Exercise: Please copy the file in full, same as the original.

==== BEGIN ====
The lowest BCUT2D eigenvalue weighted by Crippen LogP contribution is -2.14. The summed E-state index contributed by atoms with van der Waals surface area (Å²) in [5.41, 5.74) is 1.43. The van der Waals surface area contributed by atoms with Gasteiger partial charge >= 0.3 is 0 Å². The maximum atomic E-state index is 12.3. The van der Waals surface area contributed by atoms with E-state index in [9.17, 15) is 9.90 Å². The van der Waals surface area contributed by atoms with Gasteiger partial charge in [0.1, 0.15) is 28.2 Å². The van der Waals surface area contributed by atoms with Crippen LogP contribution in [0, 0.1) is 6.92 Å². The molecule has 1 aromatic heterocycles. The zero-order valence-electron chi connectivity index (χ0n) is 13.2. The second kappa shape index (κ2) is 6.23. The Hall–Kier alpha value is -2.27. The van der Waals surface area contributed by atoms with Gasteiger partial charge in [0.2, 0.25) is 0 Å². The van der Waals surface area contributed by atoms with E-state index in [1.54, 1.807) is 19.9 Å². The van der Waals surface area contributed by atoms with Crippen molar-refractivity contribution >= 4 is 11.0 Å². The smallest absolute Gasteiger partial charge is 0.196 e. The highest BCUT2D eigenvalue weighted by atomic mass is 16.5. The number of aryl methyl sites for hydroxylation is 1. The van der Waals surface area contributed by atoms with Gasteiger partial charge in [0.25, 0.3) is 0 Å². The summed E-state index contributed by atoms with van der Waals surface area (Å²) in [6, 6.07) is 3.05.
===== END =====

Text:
The lowest BCUT2D eigenvalue weighted by Crippen LogP contribution is -2.14. The summed E-state index contributed by atoms with van der Waals surface area (Å²) in [5.41, 5.74) is 1.43. The van der Waals surface area contributed by atoms with Gasteiger partial charge >= 0.3 is 0 Å². The maximum atomic E-state index is 12.3. The van der Waals surface area contributed by atoms with E-state index in [9.17, 15) is 9.90 Å². The van der Waals surface area contributed by atoms with Gasteiger partial charge in [0.1, 0.15) is 28.2 Å². The van der Waals surface area contributed by atoms with Crippen LogP contribution in [0, 0.1) is 6.92 Å². The molecule has 1 aromatic heterocycles. The zero-order valence-electron chi connectivity index (χ0n) is 13.2. The second kappa shape index (κ2) is 6.23. The Hall–Kier alpha value is -2.27. The van der Waals surface area contributed by atoms with Gasteiger partial charge in [0.2, 0.25) is 0 Å². The van der Waals surface area contributed by atoms with E-state index in [1.54, 1.807) is 19.9 Å². The van der Waals surface area contributed by atoms with Crippen molar-refractivity contribution >= 4 is 11.0 Å². The smallest absolute Gasteiger partial charge is 0.196 e. The highest BCUT2D eigenvalue weighted by atomic mass is 16.5. The number of aryl methyl sites for hydroxylation is 1. The van der Waals surface area contributed by atoms with Gasteiger partial charge in [0.25, 0.3) is 0 Å². The summed E-state index contributed by atoms with van der Waals surface area (Å²) in [6, 6.07) is 3.05.